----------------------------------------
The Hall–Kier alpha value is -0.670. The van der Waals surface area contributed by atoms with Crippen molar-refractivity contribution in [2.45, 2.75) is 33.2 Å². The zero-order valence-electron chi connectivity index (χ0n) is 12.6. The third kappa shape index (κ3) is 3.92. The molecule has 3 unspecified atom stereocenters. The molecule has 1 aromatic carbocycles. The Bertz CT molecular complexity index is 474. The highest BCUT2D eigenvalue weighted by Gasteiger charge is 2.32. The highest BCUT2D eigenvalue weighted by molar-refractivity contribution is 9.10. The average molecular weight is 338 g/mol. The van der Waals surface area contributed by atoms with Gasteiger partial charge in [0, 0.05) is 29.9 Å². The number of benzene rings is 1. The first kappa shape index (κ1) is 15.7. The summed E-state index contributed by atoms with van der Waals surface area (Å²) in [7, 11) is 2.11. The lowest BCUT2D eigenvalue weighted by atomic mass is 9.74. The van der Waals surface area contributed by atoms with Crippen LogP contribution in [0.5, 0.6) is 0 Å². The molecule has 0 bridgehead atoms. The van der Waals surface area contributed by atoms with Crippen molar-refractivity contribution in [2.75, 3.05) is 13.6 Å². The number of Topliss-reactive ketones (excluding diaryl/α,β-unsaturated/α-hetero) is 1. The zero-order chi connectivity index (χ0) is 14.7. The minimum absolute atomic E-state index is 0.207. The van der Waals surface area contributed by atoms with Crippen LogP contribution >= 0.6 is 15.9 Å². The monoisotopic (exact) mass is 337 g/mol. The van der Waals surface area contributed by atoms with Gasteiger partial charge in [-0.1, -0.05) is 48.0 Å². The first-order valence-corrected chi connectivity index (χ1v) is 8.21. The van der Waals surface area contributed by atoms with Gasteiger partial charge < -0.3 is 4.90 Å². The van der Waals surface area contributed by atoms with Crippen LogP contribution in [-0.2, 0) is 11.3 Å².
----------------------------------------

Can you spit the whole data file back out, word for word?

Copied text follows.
The Hall–Kier alpha value is -0.670. The van der Waals surface area contributed by atoms with Crippen molar-refractivity contribution in [2.45, 2.75) is 33.2 Å². The zero-order valence-electron chi connectivity index (χ0n) is 12.6. The third kappa shape index (κ3) is 3.92. The molecule has 3 unspecified atom stereocenters. The molecule has 1 aromatic carbocycles. The Bertz CT molecular complexity index is 474. The highest BCUT2D eigenvalue weighted by Gasteiger charge is 2.32. The highest BCUT2D eigenvalue weighted by molar-refractivity contribution is 9.10. The average molecular weight is 338 g/mol. The van der Waals surface area contributed by atoms with Gasteiger partial charge in [0, 0.05) is 29.9 Å². The number of benzene rings is 1. The first kappa shape index (κ1) is 15.7. The summed E-state index contributed by atoms with van der Waals surface area (Å²) in [7, 11) is 2.11. The lowest BCUT2D eigenvalue weighted by atomic mass is 9.74. The van der Waals surface area contributed by atoms with Crippen LogP contribution in [0.5, 0.6) is 0 Å². The molecule has 0 bridgehead atoms. The van der Waals surface area contributed by atoms with Crippen molar-refractivity contribution in [2.75, 3.05) is 13.6 Å². The number of Topliss-reactive ketones (excluding diaryl/α,β-unsaturated/α-hetero) is 1. The zero-order chi connectivity index (χ0) is 14.7. The minimum absolute atomic E-state index is 0.207. The van der Waals surface area contributed by atoms with Crippen LogP contribution >= 0.6 is 15.9 Å². The monoisotopic (exact) mass is 337 g/mol. The van der Waals surface area contributed by atoms with Gasteiger partial charge in [-0.1, -0.05) is 48.0 Å². The first-order valence-corrected chi connectivity index (χ1v) is 8.21. The van der Waals surface area contributed by atoms with Gasteiger partial charge < -0.3 is 4.90 Å². The van der Waals surface area contributed by atoms with Crippen LogP contribution in [-0.2, 0) is 11.3 Å².